When Teyonah Parris stopped in Philadelphia recently to talk about her role in Spike Lee's "Chi-Raq," she also talked about best bud Tessa Thompson.
"I just texted her! She's amazing. So pretty, so smart and so talented," said Parris, speaking of the "Creed" star, using words that many would apply to Parris.
Parris hit town the same week the Hollywood Reporter published a cover story on female Oscar contenders. Parris wondered why an actress like Thompson (they starred together in "Dear White People"), who's winning raves for her performance in a popular movie, didn't rate consideration as a contender.
Parris was too humble to say so, but she had to be wondering why she was not considered for the magazine's annual bull session with Oscar-worthy talent. This year, all were white. Alicia Vikander, Charlotte Rampling, Jane Fonda, Jennifer Lawrence, Cate Blanchett, Kate Winslet, Helen Mirren, Carey Mulligan.
Has kind of a Claude Rains, round-up-the-usual-suspects vibe, doesn't it?
The magazine anticipated the problematic optics of its cover and ran a disclaimer insisting there were no qualified African Americans "in genuine contention" this year.
The HR might want to check with its own critic, who said that Parris is "all spunk, sass and drive" in "Chi-Raq," playing the female lead in Lee's ambitious adaptation of the ancient Greek play "Lysistrata."
Variety said Parris "projects intelligence and charisma as the inspired voice of reason" in the film, playing a Chicago woman who leads a sex strike aimed at ending gang violence and murder.
The New York Times described Parris' performance as "magnificent."
That the young woman can act is already well-known. Parris is a Juilliard grad who starred as Dawn Chambers in "Mad Men" and in the Starz series "Survivor's Remorse."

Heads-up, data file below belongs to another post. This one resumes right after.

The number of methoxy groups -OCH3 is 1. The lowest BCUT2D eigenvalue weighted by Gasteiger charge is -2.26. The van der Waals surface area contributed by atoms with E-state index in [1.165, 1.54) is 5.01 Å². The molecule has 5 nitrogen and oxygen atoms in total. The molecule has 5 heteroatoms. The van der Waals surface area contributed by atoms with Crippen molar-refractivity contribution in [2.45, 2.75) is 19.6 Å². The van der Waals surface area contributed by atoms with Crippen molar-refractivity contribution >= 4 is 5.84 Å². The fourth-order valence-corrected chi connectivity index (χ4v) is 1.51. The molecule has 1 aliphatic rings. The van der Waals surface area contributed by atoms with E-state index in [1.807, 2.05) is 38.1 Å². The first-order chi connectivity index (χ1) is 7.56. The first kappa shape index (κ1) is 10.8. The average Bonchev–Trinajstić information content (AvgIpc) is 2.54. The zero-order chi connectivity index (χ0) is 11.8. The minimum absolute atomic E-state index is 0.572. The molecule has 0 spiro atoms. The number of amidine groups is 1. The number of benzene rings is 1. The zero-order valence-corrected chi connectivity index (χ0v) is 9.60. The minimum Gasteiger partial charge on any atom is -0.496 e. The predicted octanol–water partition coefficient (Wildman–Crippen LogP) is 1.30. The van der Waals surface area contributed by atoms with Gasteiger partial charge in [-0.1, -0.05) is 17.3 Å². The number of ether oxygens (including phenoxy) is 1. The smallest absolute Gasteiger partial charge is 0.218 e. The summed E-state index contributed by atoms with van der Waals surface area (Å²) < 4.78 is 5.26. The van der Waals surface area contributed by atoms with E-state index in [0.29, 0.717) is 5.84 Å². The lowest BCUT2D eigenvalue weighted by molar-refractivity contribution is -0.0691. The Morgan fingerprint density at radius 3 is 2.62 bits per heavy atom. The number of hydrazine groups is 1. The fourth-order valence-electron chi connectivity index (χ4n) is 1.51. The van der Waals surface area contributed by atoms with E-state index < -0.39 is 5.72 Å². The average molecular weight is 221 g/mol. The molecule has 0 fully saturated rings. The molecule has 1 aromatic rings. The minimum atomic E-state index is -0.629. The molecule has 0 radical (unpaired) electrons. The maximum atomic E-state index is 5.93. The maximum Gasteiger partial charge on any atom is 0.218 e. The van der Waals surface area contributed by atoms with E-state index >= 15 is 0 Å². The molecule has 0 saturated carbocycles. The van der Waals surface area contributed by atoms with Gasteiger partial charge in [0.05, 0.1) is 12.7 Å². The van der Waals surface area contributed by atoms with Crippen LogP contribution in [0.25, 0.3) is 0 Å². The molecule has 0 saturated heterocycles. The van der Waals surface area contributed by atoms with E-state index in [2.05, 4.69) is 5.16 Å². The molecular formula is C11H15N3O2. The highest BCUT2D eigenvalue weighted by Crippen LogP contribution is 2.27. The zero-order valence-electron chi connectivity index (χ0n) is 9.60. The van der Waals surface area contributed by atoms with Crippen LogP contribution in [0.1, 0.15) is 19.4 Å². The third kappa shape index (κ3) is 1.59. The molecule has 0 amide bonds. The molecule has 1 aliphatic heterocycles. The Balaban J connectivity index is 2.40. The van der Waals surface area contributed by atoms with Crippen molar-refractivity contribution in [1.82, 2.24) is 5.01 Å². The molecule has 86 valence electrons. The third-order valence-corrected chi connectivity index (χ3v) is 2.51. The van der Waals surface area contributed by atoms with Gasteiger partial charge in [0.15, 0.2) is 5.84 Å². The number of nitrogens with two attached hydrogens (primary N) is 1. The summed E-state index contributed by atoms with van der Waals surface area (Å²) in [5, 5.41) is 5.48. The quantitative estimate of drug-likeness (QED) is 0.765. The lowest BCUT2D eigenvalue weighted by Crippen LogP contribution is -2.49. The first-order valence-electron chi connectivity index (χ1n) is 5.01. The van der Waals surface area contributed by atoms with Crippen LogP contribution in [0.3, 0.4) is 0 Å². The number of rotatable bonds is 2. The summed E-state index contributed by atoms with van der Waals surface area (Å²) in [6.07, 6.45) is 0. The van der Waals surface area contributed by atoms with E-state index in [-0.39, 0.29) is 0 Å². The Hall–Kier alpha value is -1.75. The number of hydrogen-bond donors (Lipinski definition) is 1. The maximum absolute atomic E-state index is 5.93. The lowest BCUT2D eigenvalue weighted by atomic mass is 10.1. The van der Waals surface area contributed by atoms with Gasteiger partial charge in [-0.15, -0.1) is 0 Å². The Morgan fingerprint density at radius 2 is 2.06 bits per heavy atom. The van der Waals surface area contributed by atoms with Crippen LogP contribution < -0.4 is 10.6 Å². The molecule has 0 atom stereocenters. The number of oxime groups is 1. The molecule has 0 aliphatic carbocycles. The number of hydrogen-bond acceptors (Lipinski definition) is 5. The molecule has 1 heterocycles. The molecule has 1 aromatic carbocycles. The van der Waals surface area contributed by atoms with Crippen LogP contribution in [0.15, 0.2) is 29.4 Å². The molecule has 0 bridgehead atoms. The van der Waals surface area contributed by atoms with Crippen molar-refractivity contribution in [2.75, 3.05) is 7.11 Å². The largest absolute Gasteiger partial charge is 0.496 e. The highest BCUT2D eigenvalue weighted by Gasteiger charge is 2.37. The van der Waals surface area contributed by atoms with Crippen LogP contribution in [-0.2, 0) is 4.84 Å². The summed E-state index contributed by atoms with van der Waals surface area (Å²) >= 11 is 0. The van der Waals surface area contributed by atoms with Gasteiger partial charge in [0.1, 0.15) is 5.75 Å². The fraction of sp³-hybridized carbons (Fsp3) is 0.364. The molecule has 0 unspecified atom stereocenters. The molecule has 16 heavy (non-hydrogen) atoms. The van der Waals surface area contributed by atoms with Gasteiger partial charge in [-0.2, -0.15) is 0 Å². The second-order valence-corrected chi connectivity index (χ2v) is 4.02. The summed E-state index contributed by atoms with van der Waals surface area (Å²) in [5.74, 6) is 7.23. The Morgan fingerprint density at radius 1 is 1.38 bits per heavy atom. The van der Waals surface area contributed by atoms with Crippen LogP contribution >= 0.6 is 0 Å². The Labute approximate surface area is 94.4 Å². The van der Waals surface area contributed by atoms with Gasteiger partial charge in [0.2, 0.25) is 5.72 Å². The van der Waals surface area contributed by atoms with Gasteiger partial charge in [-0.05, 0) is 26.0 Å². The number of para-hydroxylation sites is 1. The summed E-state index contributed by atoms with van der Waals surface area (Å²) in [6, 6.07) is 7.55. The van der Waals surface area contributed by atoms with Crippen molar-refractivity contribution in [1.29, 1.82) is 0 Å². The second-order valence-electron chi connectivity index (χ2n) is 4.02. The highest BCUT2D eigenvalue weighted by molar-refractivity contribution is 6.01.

So you understand why, after getting the lead in a Spike Lee movie and giving her all to a complex role, she was a bit peeved when she saw the cover.
"Were there really no actresses of color in contention? And if not, what does that say when you're making a bunch of movies without people of color? So, we can't be in contention?"
Or transgendered people of color. Like Mya Taylor, who just won the San Francisco Critics Best Supporting Actress Award for "Tangerine," a movie currently polling about 98 percent of rottentomatoes.com.
Bad news, "Fargo" fans: There'll likely be no freshly blood-spattered snow coming to FX until spring 2017.
That's the word from Noah Hawley, the writer whose TV adaptations of the Coen brothers' movie have topped many critics' best-of lists for two seasons now.
Part of it's logistics: Hawley's only written one episode so far in the season that will take place in 2010, and "Fargo" "is a winter show, for better or worse," and it's almost winter now.
Hawley also prefers the world of "event" programming, and "I think the minute you're hitting the same airdate every year, you're just making a television show," he told Daily News TV critic Ellen Gray and other reporters in a post-finale conference call yesterday.